The fortnight before the election on September 17 was, of course, a critical time for both newspapers and political parties. The Herald was publishing an enormous amount of information for voters.

Much of the complaint refers to the first opinion piece by Garth George. Mr Simpkin says CHNZ leader Ewen McQueen sent a letter of rebuttal of Mr George’s views to the Herald for publication. It was not published. Mr Simpkin wrote to the council: “When contacted about this we were told it was not the Herald’s policy to have letters to the editor published by politicians during the election campaign.”

This policy is perhaps understandable. During a political campaign, there might be little space left for other letter writers if politicians were allowed a free rein and newspapers would run into interminable criticism if they were to select one politician over another.

Instead, the letters editor, according to Mr Simpkin, suggested an opinion piece, which was duly written. That too was not published. When contacted, the opinion page editor, according to Mr Simpkin, said the article would not be published, and suggested a letter which, of course, had already been refused.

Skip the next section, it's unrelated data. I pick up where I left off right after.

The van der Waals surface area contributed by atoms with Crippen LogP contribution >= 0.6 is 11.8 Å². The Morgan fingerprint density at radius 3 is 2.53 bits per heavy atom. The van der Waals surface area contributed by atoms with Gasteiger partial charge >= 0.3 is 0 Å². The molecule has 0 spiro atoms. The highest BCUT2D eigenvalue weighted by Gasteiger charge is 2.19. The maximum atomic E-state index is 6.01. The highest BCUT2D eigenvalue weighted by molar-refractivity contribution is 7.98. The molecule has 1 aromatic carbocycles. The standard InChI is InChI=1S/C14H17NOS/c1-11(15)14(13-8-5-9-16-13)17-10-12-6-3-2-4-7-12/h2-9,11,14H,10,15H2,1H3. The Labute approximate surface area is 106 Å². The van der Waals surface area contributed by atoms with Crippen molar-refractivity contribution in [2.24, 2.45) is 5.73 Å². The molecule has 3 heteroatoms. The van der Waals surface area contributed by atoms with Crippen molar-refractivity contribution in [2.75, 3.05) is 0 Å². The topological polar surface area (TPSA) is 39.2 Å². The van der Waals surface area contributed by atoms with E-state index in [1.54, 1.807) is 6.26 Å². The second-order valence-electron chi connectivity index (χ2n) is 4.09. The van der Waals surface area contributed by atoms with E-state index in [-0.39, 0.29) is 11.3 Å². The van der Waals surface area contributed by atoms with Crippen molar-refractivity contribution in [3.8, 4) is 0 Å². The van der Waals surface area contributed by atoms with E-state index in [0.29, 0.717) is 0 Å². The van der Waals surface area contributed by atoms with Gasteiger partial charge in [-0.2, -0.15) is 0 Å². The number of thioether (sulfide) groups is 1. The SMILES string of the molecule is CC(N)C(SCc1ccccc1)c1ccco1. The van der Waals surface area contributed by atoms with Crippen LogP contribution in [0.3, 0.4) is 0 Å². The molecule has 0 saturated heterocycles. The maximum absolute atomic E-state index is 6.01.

Both the article and letter referred only to the initial Garth George column.

In his submission to the Council, Mr Simpkin says, among other things, Christian Heritage is not claiming the Herald was obligated to give the party more election coverage but, having raised criticisms of the party on four occasions, it was bound to offer a right of reply before the September 17 election. The Herald had therefore breached the council’s principles of accuracy, fairness and balance and had deliberately misled and misinformed readers in refusing the party a right of reply.

As for letters to the editor, Mr Simpkin noted the council’s principle 12: “Selection and treatment of letters for publication are the prerogative of editors who are to be guided by fairness, balance and public interest in the correspondents’ views.”

In his view, the Herald had breached principle 12 by declining to publish the letter and/or opinion piece and by publishing the four articles, it had deliberately misled or misinformed readers by suggesting there was no “other side” to the assertion that the public should not vote for Christian political parties.

In response, the Herald’s Deputy Editor, David Hastings, denied that each of the articles was aimed at Christian Heritage with the intention of discouraging people to vote for the party and its candidates.